A firefox searchplugin is available over there.

[ published on Wed 13.04.2005 11:38 | filed in interests/comp | ]

If I'll ever end up having too much free time on my hands I'll try out some stuff from Abandonia, where classical games are kept alive.

[ published on Tue 15.03.2005 22:37 | filed in interests/comp | ]

\rho and I "own" some perl software packages related to topicmaps, mainly the XTM package (or libxtm-perl as it's called in Debian).
click here for the rest of the story...

[ published on Mon 14.03.2005 13:31 | filed in interests/comp | ]

It fells almost like software-archeology to dig through these old RCS revision logs. I can trace back certain constructs in there to my days at aut.alcatel.at and to hints from Klaus Reichl, emacs geek extraordinaire in the Elektra team.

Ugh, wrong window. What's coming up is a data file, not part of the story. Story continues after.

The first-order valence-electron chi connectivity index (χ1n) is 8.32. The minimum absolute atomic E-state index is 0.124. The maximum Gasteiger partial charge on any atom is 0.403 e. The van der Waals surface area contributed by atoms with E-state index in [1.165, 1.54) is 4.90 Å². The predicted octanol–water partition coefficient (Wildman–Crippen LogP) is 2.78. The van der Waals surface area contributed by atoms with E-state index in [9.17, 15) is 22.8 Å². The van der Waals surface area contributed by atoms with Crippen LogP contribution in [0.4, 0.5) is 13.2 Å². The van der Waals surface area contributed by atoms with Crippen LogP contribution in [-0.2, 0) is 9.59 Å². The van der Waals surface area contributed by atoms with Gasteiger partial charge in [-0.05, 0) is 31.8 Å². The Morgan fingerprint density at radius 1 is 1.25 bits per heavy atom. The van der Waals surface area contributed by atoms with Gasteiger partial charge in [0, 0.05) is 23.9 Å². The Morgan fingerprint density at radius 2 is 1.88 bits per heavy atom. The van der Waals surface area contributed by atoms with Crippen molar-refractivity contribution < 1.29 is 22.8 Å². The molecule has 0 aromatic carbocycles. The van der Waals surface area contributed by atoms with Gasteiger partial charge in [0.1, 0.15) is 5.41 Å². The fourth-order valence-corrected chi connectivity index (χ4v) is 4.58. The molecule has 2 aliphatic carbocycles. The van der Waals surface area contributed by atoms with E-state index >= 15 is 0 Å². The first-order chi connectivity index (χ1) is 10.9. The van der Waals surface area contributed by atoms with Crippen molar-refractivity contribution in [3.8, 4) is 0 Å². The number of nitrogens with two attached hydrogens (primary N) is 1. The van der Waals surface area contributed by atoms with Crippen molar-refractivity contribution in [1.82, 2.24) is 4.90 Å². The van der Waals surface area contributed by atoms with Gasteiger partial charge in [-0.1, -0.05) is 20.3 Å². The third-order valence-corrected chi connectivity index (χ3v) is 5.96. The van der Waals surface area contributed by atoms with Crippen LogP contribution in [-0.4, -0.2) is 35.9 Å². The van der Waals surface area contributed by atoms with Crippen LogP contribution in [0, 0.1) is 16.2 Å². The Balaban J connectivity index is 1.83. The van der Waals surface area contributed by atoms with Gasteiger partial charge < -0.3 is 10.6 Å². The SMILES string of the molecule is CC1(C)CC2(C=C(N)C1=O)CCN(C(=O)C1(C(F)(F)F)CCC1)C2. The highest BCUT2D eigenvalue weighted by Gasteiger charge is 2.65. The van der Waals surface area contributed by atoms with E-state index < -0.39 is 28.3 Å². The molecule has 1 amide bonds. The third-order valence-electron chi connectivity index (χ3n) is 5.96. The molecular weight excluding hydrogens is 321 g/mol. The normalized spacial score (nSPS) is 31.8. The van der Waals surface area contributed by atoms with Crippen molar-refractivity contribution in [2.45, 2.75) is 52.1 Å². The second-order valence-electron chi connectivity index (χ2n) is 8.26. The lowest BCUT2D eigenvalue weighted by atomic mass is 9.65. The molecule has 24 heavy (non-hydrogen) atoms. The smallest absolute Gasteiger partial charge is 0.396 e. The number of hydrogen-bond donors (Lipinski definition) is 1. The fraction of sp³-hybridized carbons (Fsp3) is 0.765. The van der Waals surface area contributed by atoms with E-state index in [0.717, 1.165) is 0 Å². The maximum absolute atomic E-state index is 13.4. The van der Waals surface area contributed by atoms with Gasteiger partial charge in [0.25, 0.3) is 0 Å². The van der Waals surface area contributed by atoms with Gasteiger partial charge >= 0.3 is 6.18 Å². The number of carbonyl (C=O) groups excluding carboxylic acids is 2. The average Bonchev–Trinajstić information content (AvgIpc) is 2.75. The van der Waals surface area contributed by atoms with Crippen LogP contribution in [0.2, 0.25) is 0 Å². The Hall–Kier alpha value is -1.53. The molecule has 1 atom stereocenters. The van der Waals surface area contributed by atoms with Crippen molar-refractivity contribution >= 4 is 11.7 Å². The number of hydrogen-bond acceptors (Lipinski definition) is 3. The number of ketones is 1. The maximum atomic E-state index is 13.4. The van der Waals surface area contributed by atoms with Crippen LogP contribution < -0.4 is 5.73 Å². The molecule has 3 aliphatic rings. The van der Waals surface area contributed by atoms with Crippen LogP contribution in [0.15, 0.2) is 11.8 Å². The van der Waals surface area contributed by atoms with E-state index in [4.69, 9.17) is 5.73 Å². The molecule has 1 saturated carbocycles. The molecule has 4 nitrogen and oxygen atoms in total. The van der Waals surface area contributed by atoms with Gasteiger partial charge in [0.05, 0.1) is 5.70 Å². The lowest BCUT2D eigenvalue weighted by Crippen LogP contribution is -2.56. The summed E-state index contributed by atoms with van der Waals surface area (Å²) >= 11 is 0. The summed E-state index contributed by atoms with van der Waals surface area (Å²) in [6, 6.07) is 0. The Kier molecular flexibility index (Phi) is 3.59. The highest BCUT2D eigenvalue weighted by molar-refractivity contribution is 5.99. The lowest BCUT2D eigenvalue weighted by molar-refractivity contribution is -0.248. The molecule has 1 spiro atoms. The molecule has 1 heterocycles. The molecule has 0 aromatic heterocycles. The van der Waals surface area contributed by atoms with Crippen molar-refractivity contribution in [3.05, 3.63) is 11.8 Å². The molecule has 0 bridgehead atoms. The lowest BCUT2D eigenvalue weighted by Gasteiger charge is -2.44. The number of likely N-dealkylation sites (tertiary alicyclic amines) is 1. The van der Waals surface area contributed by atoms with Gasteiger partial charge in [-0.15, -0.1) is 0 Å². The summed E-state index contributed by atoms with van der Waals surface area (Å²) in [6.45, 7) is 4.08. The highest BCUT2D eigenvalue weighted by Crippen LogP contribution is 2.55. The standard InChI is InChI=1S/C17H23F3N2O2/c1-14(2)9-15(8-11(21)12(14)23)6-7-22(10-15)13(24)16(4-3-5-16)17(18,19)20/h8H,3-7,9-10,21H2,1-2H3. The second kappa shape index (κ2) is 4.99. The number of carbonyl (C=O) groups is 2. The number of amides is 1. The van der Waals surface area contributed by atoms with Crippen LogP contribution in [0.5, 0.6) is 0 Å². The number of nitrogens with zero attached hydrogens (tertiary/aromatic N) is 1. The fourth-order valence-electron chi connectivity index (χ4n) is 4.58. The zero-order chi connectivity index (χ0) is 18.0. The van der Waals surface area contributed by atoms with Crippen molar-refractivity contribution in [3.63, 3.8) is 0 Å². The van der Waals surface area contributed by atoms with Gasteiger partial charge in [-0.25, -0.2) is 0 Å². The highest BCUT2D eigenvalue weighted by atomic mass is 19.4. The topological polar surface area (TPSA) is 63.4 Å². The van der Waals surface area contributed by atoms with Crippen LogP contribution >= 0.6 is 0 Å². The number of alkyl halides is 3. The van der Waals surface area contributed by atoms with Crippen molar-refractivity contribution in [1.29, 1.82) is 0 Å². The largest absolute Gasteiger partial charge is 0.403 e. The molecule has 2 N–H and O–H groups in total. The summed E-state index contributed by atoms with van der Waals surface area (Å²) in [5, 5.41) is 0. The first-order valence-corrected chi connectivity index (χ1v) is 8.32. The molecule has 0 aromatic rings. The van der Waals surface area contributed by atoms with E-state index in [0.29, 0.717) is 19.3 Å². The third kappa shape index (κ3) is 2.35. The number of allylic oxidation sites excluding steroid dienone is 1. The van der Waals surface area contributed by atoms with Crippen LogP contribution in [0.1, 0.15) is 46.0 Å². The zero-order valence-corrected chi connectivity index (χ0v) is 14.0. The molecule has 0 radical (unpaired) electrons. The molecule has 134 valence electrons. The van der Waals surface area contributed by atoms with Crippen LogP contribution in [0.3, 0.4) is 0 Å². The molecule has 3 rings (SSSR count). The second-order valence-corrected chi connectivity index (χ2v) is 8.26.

this is how it looks when az has a bad day and takes a big hammer to the mh-e defaults:

;; gehts scheissn mit die bunten smileys...
(setq mh-graphical-smileys-flag nil)
[ published on Wed 02.03.2005 21:46 | filed in interests/comp | ]

No. Never. NO! Go Away! This is not what I want.
click here for the rest of the story...

[ published on Fri 25.02.2005 20:40 | filed in interests/comp | ]

(but likely just this time only.) The french consumer protection agency DGCCRF has sued EMI France and the music shop Fnac because their music CDs weren't CDs anymore (because of anti-copying measures that break the Red Book standard).

The French legal system guarantees the right of private copies, and EMI and Fnac broke not just that but also mislead their customers about the (lack of) quality of their product.

If the government wins that suit, then EMI and Fnac would have to call back the CDs and pay E 187k. Nice.

[ published on Sat 28.08.2004 01:07 | filed in interests/comp | ]

Cryptome is great; unvarnished, nasty, uncompromising. I love it. They've got an RSS feed, too.